Now the situation is different. Major cutbacks in output and workers, as well as the work week, have begun. Soon this will lead to lower household incomes, although that can be overcome, for now. But what is far worse is the threat of a slew of companies, factories and plants going under. This means that the government needs to focus on the serious problems facing industry, leaving chronic issues in the background. Right now, the exchange rate has to be taken in hand, simply because it’s a lot easier, technically, to close down a plant than to try to get it up and running again later. This could be the right time for the National Bank of Ukraine to ignore its own rules and more actively restrain the growth of the hryvnia, so that later on it won’t have to pick up the economic pieces later on.
A pause in imports
The success of the farm sector is already having a positive impact on Ukraine’s macroeconomic indicators, the failure of industry not yet. That’s why the last few months have been a time of record dollar-denominated wages for many years. Together with slowing inflation, this has led to the expected result: Ukrainians are consuming more at a growing pace (see The more we make, the more we import?).
Paradoxically, while retail turnover growth has been accelerating, imports have slowed down. So where are the retail chains finding the goods that they are selling in ever growing quantities to hungry consumers? What comes to mind first is that domestic products are substituting for imports. But this classic hypothesis is not confirmed by either the pace of GDP growth, let alone industrial output.
The means that the reason lies elsewhere. A closer look shows that the gap between retail sales and imports is being covered by older inventory. According to Derzhstat, in QIII of 2018, Ukrainian companies increased their stock of tangible working capital by UAH 152bn, while in 2019, this figure was only by UAH 89bn or 41% less. QIII is the time of year when inventories are traditionally filled up, especially with non-meat food products, which is why the scale is so substantial. In 2019, in this period, stores of foodstuffs grew more at first, thanks to a record harvest, but then fell more than usual due to the high volume of exports at the start of the season. Still, this fluctuation is too small to explain a total difference of UAH 62bn. The lion’s share is due to the reduction of inventory in retail networks.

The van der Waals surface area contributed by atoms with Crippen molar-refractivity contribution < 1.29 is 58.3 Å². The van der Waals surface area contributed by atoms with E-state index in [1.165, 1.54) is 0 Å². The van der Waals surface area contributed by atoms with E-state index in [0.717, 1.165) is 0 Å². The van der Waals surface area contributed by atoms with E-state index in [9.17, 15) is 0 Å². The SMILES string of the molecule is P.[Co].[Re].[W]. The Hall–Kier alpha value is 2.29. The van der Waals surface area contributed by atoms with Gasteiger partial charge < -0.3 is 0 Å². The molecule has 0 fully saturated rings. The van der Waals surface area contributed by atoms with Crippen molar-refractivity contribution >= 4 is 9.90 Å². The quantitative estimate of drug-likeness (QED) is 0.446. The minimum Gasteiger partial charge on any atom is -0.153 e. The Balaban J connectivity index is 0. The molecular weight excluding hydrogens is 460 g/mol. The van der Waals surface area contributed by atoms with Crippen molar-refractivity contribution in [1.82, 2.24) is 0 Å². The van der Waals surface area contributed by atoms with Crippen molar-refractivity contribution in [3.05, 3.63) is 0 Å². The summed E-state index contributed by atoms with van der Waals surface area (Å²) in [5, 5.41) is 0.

The logic behind this is pretty straightforward. Importers, like farmers, also noted the steady growth of the hryvnia. But it played into their hands, rather than against them, as in the case of agribusiness. This means that those who were bringing in foreign goods to sell on the domestic market in Ukraine is interested in buying it as late as possible, that is, as cheaply as possible.
This development changed the seasonal cycle among importers as well. Whereas in the past they did most of their buying in the fall in order to be ready for the New Year’s peak of consumer buying and have a break in January and February. Of course, this helped balance supply and demand on the currency market. However, in 2019, the scale of autumn purchases was very much reduced. This means that, the minute inventory are at an end, importers will come to life again, which will increase both imports and demand for hard currency. Most likely, this will happen pretty soon, but economic indicators don’t offer enough information to hazard a guess as to just how soon.
The black hole
What we see developing now is quite interesting. Agribusiness is trying its best to sell off what it has harvested, leading to higher demand for hard currency than usual. Importers intend to work with their old inventory as long as absolutely possible in order to not over pay for new goods. This leads to lower demand for hard currency than usual. Neither one group nor the other will continue acting the way they are forever. But of such temporary dynamics are black holes born: an artificial but significant surplus of hard currency that continually pulls the dollar down and leads to a series of substantial negative side effects.
When this black hole disappears, the actions of the farmers and the importers will change to their opposites. The former will begin to hold up grain in anticipation of a stronger dollar, while the latter will begin importing more actively. The balance of supply and demand on the currency market will then shift. The only question is when this will happen. The feeling is that all it will take is for a small moth to sit on the scales and balance will shift for a long time.